What did your experience teach you about yourself?

The ABP program places a lot of emphasis on reflection, particularly on their immersion trips. At the end of each day, we engaged in an Examen and reflected on the parts of our day that brought us great joy, as well as great discomfort. I was lucky enough to be on a trip where half of the group were seniors, which is apparently unusual for ABP trips.

As seniors coming to the end of our time on the Hilltop, we reflected on how the past four years have shaped us. In thinking of the future, and what post-graduation opportunities await us, the question of how to engage in community service and social justice work within the limits of one’s future profession. We also talked about the decision graduating seniors feel they are forced to make. Should we enter corporate America or work at a small, community-based non-profit?

As a child of immigrants, I am especially aware of how my graduating from an elite university and having a coveted corporate job, among other accolades, is a culmination of my parent’s American dream. Throughout the trip, I thought a lot about how my immigrant identity impacts the way I think and talk about post-graduation and how it intersects with my racial and socioeconomic identity. The frequent silences and opportunities for reflection forced me to confront the aspects of my identity that I love, as well as the uglier parts of my identity I try to shield from the world.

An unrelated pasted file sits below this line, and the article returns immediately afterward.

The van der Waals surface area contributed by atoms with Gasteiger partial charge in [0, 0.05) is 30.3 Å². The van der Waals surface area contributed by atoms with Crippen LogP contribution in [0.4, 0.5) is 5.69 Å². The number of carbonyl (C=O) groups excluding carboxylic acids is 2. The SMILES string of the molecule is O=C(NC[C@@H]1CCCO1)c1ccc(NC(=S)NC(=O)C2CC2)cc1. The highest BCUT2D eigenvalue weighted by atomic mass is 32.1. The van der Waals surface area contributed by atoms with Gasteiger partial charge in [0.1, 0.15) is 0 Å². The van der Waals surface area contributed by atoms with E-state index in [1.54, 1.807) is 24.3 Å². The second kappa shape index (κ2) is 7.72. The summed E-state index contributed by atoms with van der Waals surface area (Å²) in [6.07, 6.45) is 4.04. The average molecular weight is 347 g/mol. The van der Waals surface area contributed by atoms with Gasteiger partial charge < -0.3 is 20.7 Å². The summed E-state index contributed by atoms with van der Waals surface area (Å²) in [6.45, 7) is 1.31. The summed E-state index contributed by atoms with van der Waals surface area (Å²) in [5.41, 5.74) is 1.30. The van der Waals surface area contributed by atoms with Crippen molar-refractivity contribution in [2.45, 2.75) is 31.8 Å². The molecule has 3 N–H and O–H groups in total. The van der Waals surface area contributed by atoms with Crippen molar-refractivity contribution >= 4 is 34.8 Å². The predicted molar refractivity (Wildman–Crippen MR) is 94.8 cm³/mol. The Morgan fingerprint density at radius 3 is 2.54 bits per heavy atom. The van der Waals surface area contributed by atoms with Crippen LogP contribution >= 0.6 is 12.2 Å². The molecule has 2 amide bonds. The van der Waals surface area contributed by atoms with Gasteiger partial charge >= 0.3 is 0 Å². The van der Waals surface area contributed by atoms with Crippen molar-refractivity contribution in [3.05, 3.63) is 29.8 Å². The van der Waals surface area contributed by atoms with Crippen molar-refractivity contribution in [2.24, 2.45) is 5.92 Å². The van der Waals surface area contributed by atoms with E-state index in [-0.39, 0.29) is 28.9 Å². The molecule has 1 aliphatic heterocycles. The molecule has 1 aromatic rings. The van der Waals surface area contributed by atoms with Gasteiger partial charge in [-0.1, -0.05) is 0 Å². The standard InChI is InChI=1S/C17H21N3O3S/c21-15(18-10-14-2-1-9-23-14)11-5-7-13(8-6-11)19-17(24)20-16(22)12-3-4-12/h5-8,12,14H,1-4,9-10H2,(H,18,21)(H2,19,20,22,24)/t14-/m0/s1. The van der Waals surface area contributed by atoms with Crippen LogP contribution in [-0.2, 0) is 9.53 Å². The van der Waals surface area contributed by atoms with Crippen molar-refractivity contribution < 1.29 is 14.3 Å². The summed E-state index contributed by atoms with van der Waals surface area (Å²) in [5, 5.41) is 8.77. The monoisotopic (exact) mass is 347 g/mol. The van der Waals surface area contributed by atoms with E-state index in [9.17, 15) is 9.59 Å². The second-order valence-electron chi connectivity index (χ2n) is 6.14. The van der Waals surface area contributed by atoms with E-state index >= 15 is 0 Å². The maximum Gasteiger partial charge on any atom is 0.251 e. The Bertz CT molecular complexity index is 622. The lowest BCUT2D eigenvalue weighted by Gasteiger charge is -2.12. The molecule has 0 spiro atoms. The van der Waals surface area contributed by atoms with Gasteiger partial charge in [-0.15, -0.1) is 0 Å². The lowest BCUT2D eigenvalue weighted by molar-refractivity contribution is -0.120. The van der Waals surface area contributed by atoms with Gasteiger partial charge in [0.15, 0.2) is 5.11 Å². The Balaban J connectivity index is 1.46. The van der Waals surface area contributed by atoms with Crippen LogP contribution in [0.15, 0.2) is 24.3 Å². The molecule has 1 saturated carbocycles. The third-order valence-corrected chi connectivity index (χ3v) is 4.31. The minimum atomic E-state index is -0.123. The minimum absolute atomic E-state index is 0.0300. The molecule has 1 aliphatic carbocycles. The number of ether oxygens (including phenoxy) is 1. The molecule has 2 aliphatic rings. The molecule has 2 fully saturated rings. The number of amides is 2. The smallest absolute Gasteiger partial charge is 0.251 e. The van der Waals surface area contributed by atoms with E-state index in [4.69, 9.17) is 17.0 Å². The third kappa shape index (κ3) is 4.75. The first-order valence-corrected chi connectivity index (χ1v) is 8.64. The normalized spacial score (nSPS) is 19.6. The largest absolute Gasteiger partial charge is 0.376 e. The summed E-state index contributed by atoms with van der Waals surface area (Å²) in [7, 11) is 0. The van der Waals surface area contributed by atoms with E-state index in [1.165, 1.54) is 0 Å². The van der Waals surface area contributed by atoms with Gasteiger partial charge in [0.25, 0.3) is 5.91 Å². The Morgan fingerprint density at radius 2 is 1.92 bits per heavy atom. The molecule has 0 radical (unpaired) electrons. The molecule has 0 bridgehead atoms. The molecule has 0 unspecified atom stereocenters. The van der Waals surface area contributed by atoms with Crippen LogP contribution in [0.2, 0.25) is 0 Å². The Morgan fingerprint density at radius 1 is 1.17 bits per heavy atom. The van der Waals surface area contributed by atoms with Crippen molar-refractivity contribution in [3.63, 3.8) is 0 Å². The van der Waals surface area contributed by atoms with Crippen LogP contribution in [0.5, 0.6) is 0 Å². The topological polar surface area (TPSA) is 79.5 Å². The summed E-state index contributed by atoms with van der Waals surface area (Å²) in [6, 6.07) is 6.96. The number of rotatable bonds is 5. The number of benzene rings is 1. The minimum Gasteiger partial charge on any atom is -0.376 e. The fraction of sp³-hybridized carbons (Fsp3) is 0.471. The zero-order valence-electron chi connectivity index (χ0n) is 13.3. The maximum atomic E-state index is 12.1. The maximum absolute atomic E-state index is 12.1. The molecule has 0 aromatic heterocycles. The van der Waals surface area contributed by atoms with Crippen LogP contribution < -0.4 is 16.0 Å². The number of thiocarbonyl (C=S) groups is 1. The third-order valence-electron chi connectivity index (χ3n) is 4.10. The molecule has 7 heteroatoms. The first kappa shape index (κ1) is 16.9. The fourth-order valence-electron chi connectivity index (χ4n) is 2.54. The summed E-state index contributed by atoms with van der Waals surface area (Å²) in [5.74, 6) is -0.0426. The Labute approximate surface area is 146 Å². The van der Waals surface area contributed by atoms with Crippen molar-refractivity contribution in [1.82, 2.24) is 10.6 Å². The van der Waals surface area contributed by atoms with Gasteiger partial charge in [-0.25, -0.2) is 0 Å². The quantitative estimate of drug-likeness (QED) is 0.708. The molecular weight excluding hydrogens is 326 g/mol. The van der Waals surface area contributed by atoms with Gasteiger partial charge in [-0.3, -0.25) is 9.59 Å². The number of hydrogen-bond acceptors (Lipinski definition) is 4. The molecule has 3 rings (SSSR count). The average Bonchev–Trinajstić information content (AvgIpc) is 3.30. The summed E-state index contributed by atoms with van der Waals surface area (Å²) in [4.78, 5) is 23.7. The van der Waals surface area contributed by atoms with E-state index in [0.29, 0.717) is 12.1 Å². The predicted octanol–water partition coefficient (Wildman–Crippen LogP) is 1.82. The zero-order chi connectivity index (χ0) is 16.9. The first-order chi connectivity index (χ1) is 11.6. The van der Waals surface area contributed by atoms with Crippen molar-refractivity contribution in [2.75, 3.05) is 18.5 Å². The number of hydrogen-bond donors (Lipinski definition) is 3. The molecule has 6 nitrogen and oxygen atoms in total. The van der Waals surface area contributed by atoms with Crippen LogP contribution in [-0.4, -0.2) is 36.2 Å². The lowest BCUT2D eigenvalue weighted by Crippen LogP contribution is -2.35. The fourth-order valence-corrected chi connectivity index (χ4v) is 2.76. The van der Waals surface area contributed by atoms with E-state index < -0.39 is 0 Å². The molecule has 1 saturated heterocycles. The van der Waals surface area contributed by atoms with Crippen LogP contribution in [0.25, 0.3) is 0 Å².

Did you meet someone or, a group of people through the program that left an impression on you? Describe how meeting them affected you and why.

One of my favorite community partners we visited was the Baltimore Algebra Project. The Algebra Project is a national network of non-profit organizations that serve as after-school programs. They offer tutoring programs along with a number of other education programs aimed at increasing access to quality education for young people. When we met the young people during our visit, I was taken aback by their bold leadership and substantive discussions. But, I soon realized, this is also something the Baltimore Algebra Project does; it equips students with the tools, language, and knowledge to advocate for their civil rights. The organization is an academic supplement for students, as well as an organizing body that teaches students the politics of advocacy, protest, and mobilization.

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17342780_10102223390245141_7619854576891870653_nDid the experience of participating in this program affect your plans for the future?

During my senior year, I’ve reflected a lot about how Georgetown has challenged and help me develop my sense of self. I came to understand my black identity in new ways, as well as my Christian identity while here. The trip to Baltimore allowed me to be vulnerable and become more comfortable with embracing these changes. While I recognize my journey to self-discovery is just getting started, it is through opportunities like my spring break trip that I am able to continue onto the next leg of the trip.